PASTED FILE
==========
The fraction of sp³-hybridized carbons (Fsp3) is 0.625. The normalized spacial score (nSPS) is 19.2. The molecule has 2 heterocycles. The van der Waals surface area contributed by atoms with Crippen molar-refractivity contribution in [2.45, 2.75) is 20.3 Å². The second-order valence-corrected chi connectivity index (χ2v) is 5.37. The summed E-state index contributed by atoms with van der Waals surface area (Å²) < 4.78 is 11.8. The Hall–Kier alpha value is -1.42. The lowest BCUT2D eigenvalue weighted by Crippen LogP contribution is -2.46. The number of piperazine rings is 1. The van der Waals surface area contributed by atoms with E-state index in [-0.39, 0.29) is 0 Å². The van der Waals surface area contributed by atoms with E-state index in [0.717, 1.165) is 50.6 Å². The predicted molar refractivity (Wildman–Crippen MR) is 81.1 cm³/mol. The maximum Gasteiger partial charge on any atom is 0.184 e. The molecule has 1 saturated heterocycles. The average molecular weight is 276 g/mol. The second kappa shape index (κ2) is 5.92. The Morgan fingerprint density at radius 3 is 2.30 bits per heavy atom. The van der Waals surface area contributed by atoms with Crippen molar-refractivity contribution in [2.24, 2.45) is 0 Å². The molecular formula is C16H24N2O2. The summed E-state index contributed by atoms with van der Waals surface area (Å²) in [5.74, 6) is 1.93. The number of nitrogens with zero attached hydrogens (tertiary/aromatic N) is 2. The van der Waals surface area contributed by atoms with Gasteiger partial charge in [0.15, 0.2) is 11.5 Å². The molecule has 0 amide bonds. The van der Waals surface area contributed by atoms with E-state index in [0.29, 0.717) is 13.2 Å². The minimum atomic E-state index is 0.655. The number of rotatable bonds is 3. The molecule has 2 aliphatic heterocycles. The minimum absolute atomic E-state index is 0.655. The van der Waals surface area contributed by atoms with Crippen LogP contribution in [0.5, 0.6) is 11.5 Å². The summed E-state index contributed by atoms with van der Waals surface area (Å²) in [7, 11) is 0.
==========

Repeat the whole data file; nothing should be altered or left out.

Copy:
The fraction of sp³-hybridized carbons (Fsp3) is 0.625. The normalized spacial score (nSPS) is 19.2. The molecule has 2 heterocycles. The van der Waals surface area contributed by atoms with Crippen molar-refractivity contribution in [2.45, 2.75) is 20.3 Å². The second-order valence-corrected chi connectivity index (χ2v) is 5.37. The summed E-state index contributed by atoms with van der Waals surface area (Å²) < 4.78 is 11.8. The Hall–Kier alpha value is -1.42. The lowest BCUT2D eigenvalue weighted by Crippen LogP contribution is -2.46. The number of piperazine rings is 1. The van der Waals surface area contributed by atoms with E-state index in [-0.39, 0.29) is 0 Å². The van der Waals surface area contributed by atoms with E-state index in [0.717, 1.165) is 50.6 Å². The predicted molar refractivity (Wildman–Crippen MR) is 81.1 cm³/mol. The maximum Gasteiger partial charge on any atom is 0.184 e. The molecule has 1 saturated heterocycles. The average molecular weight is 276 g/mol. The second kappa shape index (κ2) is 5.92. The Morgan fingerprint density at radius 3 is 2.30 bits per heavy atom. The van der Waals surface area contributed by atoms with Crippen molar-refractivity contribution in [2.24, 2.45) is 0 Å². The molecular formula is C16H24N2O2. The summed E-state index contributed by atoms with van der Waals surface area (Å²) in [5.74, 6) is 1.93. The number of nitrogens with zero attached hydrogens (tertiary/aromatic N) is 2. The van der Waals surface area contributed by atoms with Gasteiger partial charge in [0.15, 0.2) is 11.5 Å². The molecule has 0 amide bonds. The van der Waals surface area contributed by atoms with E-state index in [0.29, 0.717) is 13.2 Å². The minimum atomic E-state index is 0.655. The number of rotatable bonds is 3. The molecule has 2 aliphatic heterocycles. The minimum absolute atomic E-state index is 0.655. The van der Waals surface area contributed by atoms with Crippen LogP contribution in [0.5, 0.6) is 11.5 Å². The summed E-state index contributed by atoms with van der Waals surface area (Å²) in [7, 11) is 0.